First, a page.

TRUSTED NEWS LEADER FOR COTTONWOOD, CAMP VERDE & THE VERDE VALLEY
Tue, Feb. 18

2011: Why Boomers squeeze time: The compression factor

Tea parties were very important for young girls in the ‘50s. The photo was taken by Sandi Ashton’s father, Herman Flocken, and developed in the bathroom/bathtub in their house. Sandi Ashton: “Although the tea set is long gone I have the table that held this tea party in my living room today.” From left: Marie Harron, Anita Smith and Sandi Ashton. Submitted by Sandi Ashton of Camp Verde.

Tea parties were very important for young girls in the ‘50s. The photo was taken by Sandi Ashton’s father, Herman Flocken, and developed in the bathroom/bathtub in their house. Sandi Ashton: “Although the tea set is long gone I have the table that held this tea party in my living room today.” From left: Marie Harron, Anita Smith and Sandi Ashton. Submitted by Sandi Ashton of Camp Verde.

OK, Boomers, here’s a sad admission from one of your own: I try to constrict two minutes’ worth of activity into every minute of each waking hour. I admit this freely because (a) I want to do a lot of things before my heart stops, and (b) a bunch of you have told me the same thing.

Why are we like this? Maybe it’s because we were raised during a time when adults who grew up during the Depression sought to improve their lives in the 1950’s and 1960’s.

In large numbers, they subscribed to more magazines, and joined book and record clubs in an effort to continue their educations, and pursue new interests.

“I had loads of stuff to read,” recalled W.R. “My parents, aunts and uncles, and grandparents subscribed to lots of magazines, and my grandmother received periodic condensed books of best-sellers. What a concept! One could sit down and – in only a few hours – be up-to-date on the modern classics.”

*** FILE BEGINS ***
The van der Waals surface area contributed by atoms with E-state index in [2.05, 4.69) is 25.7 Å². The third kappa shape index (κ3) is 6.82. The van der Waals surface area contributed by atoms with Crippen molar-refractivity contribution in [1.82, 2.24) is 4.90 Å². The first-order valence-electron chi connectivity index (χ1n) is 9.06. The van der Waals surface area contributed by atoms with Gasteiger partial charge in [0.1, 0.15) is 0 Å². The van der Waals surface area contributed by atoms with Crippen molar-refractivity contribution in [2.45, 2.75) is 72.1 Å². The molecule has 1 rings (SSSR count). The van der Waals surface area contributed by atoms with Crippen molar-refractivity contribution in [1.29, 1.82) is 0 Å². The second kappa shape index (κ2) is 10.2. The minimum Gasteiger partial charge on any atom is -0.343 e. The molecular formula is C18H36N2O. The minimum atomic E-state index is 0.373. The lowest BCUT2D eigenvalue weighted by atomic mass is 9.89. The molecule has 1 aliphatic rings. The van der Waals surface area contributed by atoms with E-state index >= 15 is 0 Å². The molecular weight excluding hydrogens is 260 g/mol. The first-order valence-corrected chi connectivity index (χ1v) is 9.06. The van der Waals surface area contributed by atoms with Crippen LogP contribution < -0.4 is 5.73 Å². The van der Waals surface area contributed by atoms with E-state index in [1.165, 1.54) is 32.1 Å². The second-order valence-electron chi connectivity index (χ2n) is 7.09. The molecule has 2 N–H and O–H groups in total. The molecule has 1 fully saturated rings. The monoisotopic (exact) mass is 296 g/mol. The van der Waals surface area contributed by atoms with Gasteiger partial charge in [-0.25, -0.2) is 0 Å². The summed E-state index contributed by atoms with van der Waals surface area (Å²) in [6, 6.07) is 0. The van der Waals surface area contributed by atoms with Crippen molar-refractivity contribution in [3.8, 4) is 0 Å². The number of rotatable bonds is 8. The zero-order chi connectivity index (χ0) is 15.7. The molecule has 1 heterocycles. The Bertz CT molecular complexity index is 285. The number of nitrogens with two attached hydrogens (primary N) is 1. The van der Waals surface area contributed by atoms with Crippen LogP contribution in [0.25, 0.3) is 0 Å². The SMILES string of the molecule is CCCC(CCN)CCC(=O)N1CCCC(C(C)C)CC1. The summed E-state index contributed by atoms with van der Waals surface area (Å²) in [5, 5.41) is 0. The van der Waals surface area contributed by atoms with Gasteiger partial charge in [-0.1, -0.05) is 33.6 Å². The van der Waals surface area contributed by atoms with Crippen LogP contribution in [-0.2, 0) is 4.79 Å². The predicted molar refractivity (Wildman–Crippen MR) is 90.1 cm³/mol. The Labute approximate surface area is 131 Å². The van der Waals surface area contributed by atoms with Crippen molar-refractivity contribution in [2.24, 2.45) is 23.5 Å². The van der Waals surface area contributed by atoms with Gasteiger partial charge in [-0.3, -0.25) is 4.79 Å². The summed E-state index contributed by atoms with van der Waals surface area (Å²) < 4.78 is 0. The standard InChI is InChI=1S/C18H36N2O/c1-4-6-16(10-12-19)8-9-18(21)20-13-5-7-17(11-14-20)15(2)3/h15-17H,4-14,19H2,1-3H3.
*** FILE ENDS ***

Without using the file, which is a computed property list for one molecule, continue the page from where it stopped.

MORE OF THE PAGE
Even young readers could understand great novels, the latest detective thriller, or serious history if stories were delivered to them in short, digestible packages.

Early reading habits

A few said their voracious reading activities were initially nurtured in first grade. Reading began – for many of us – with the word list.

We memorized a bunch of words printed on a large chart, or on flash cards. Then, the teacher could stack these now-recognizable letter combinations into simple sentences and – suddenly – we could READ!

Next, these simple words were grouped with pictures of complex items like a BIRDBATH or AIRPLANE or BULLDOZER. We had books combining letters and pictures together, which simultaneously built our vocabulary while telling a simple story. What a genius idea!

Then, we got exposed to another narrative format few of us could resist. What was it?

The comic book!

“There were five kids in my family,” J.A. remembered. “Every summer we spent several weeks visiting our grandparents. My grandmother bought loads of comic books for us.

“Those books got handled so much, she began to stitch the spines with thread so we could continue reading them. Wow, we had hundred of those books! The stories were exciting, simple, and vividly illustrated.

“At a family reunion recently, we began to talk about those great stories. Nobody remembers what happened to them…but I sure wish we had them back.”

Contact
Event Calendar
Event Calendar link
Submit Event